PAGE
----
On the upswing.

Photographer: Andrew Harrer/Bloomberg

Fed Signals Tightening, Loosely

Mohamed A. El-Erian is a Bloomberg View columnist. He is the chief economic adviser at Allianz SE and chairman of the President’s Global Development Council, and he was chief executive and co-chief investment officer of Pimco. His books include “The Only Game in Town: Central Banks, Instability and Avoiding the Next Collapse.”
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The Federal Reserve Board's comments today support the view that the rate-increase cycle it intends to embark on will constitute the loosest tightening in its modern history: an uncertain start, a shallow path and a terminal point below historical averages. The reasons for this are both domestic and foreign; and the longer-term implications are unusually uncertain.

The Fed is concerned about the slow U.S. economy. This worry was highlighted by the release today of data showing surprisingly weak growth of 0.2 percent for the first quarter of the year. The concern has both internal and external components.

On the domestic front, the appetite for economic risk-taking of U.S. companies remains low, particularly when it comes to investing in new production capacities and equipment. That stands in stark contrast to the enthusiasm for risk-taking in financial markets. Consumers have been hesitant to use the dividend they received from lower oil prices to increase their spending on other goods and services. And exports have suffered from the appreciation of the dollar since last summer. All this has been accentuated by the negative impact of transitory factors in the first quarter, including bad weather and port closures.

The external picture remains fluid, as unsteady economic conditions are accompanied by risky geopolitical trends and national politics. Europe is dealing with the Greek crisis, again. Japan has yet to implement fully the structural reform component of its "three arrows” program of economic recovery. And, in the emerging world, countries such as Brazil and Russia still face downside risks while China is unable to resume its role as a locomotive for global growth.

Against this background, the Fed's statement today is consistent with the idea that the central bank, after more than six years of rock-bottom interest rates, will act with particular caution to raise them.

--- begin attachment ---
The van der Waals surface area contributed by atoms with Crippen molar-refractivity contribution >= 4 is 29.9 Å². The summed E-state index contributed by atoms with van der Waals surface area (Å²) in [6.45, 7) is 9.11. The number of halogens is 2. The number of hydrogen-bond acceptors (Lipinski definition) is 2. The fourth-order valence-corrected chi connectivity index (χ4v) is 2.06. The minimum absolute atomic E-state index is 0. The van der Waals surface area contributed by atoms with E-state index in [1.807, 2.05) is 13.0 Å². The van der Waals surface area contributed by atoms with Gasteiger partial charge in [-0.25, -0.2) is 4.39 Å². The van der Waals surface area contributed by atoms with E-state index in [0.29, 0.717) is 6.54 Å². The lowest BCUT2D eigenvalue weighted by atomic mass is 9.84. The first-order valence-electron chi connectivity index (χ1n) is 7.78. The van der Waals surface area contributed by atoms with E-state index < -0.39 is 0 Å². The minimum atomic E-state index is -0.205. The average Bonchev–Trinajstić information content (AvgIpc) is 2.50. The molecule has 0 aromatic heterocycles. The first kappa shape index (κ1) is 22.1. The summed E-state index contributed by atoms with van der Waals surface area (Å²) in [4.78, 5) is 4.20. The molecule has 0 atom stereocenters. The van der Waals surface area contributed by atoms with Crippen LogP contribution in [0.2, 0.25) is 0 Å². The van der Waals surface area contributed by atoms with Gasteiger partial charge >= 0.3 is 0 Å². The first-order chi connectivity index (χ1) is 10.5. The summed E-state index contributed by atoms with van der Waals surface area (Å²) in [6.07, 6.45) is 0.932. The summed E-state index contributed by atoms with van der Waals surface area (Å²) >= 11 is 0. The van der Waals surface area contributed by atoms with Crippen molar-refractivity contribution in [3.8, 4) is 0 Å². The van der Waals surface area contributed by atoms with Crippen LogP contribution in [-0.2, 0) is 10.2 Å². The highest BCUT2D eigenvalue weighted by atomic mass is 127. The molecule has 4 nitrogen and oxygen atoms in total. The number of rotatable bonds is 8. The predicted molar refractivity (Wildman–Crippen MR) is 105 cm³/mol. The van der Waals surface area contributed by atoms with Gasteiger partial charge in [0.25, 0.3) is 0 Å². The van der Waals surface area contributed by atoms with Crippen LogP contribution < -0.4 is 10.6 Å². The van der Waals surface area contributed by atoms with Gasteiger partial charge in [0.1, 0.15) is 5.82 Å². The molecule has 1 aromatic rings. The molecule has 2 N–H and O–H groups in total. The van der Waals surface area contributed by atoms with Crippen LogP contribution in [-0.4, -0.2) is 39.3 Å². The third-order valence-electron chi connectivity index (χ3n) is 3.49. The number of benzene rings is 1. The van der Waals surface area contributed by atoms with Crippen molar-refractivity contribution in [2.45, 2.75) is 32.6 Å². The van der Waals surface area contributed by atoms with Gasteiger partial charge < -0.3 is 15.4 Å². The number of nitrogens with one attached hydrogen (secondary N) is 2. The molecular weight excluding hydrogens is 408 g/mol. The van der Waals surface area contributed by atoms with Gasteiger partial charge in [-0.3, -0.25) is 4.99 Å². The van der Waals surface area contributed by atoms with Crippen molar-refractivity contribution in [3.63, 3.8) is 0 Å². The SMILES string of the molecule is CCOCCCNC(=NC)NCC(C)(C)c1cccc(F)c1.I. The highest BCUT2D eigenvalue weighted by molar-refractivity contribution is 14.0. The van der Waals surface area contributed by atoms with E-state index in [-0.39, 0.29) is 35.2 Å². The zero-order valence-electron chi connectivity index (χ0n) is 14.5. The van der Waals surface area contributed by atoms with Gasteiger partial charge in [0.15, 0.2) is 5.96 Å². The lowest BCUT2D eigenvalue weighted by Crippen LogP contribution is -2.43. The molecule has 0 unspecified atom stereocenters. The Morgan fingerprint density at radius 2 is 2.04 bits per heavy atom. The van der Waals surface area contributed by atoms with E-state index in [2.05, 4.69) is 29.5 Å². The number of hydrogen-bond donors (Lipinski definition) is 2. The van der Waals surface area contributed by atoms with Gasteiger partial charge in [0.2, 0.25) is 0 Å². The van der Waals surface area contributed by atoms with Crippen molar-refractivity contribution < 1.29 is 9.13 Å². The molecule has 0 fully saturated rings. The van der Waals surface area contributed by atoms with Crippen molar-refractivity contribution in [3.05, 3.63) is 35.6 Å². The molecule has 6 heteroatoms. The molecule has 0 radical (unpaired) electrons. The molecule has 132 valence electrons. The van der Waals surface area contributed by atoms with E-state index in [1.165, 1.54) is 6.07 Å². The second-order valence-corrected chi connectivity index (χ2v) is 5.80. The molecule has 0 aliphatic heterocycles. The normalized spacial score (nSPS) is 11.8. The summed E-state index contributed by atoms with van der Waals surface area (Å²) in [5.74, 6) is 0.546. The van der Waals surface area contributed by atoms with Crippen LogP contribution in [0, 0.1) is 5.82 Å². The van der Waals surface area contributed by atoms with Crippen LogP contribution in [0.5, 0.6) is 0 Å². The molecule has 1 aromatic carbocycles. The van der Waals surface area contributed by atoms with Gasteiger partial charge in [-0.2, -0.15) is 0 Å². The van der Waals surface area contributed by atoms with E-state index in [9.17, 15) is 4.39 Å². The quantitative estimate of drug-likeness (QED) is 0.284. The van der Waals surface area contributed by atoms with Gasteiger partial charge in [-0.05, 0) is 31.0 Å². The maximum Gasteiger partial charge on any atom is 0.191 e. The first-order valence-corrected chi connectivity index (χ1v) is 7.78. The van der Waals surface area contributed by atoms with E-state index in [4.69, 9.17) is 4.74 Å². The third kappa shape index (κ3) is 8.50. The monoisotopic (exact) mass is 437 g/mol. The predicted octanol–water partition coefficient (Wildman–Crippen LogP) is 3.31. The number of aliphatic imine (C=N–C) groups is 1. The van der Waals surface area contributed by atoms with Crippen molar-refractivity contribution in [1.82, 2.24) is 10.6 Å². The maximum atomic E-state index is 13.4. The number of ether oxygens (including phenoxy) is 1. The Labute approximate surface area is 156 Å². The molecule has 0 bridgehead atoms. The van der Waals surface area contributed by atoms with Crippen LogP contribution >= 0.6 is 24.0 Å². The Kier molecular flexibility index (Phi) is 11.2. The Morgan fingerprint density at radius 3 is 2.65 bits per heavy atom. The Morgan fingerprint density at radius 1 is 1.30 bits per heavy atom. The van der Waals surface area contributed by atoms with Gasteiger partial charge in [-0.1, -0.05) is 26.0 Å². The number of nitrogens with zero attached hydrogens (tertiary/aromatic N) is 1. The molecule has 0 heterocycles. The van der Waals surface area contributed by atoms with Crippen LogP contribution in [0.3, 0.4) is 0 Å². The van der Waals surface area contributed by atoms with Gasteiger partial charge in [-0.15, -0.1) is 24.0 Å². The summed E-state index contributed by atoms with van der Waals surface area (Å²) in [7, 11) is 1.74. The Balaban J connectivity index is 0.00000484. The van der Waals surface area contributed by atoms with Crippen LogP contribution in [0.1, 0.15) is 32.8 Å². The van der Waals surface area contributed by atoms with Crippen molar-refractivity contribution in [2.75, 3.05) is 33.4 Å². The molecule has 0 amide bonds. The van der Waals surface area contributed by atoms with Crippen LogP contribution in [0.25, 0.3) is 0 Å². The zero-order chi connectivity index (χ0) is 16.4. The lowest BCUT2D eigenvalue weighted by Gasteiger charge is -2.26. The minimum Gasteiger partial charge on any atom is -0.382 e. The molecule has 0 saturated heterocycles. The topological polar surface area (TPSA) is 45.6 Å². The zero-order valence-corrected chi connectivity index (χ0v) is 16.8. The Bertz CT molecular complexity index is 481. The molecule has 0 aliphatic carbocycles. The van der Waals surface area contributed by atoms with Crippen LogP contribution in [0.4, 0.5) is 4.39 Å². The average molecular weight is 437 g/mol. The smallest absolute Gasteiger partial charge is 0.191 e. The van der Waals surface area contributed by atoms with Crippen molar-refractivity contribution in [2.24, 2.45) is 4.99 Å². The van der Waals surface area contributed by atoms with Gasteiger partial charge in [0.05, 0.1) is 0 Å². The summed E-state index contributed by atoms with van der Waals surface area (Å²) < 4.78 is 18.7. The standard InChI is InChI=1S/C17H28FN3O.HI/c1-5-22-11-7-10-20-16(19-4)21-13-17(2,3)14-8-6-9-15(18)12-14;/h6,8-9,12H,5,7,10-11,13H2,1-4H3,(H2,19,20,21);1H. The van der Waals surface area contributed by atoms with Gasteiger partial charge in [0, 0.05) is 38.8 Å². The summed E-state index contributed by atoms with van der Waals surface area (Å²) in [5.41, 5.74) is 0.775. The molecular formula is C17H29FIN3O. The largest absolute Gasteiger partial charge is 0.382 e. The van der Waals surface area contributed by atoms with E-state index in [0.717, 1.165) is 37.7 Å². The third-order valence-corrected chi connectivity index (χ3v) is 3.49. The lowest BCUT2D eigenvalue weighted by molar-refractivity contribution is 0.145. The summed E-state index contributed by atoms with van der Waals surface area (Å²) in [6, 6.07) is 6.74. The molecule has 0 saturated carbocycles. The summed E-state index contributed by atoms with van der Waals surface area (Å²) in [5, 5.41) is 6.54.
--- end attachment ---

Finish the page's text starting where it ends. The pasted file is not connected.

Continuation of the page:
The timing of the first rate hike is quite uncertain. By removing calendar references from its forward policy guidance, the Fed left on the table the (highly unlikely) possibility of a June increase. Its real objective, however, is to retain considerable flexibility, confirming that its decisions are strongly data dependent. The most likely start date is September, though even that is subject to uncertainty.

Forward Guidance

Once the increases begin, the Fed would work hard to convince the markets that the pace of subsequent hikes will be slow, hesitant and subject to course correction. In doing so, it would be trying to counter the markets' traditional behavior of pricing in the rates that would prevail at the end of the cycle. As a result, the forward policy guidance is also likely to place future stress on a rate destination that is below historical averages.

All this makes sense for two important reasons. First, although growth is likely to recover and end the year closer to a 2.5 percent to 3 percent annual pace, both demand and supply impairments will hold back the stronger recovery that the economy could have had and will continue to raise concerns about potential output. Second, inflationary pressures are likely to remain muted for quite a while.

The Fed's dilemma is elsewhere. A tightening policy that is too loose could make it difficult to prevent the kinds of excessive financial risk-taking that would be disruptive in the absence of materially stronger growth. This concern is amplified by the widespread market illusion of liquidity: the belief that liquidity will be available to allow overexposed investors to reposition at reasonable prices and with appropriate timing in the event of a market shift. Due to both regulatory and market forces, the risk-absorption capabilities of broker-dealers are likely to fall short of what end investors believe are necessary and have been used to.

As much as the Fed would like to get conditions back to normal, this isn't going to happen anytime soon. When this exceptional period of rock-bottom interest rates eventually starts to end later this year, what's likely to follow will be an equally experimental and unusual hiking cycle.

To contact the author on this story:
Mohamed El-Erian at melerian@bloomberg.net

To contact the editor on this story:
Max Berley at mberley@bloomberg.net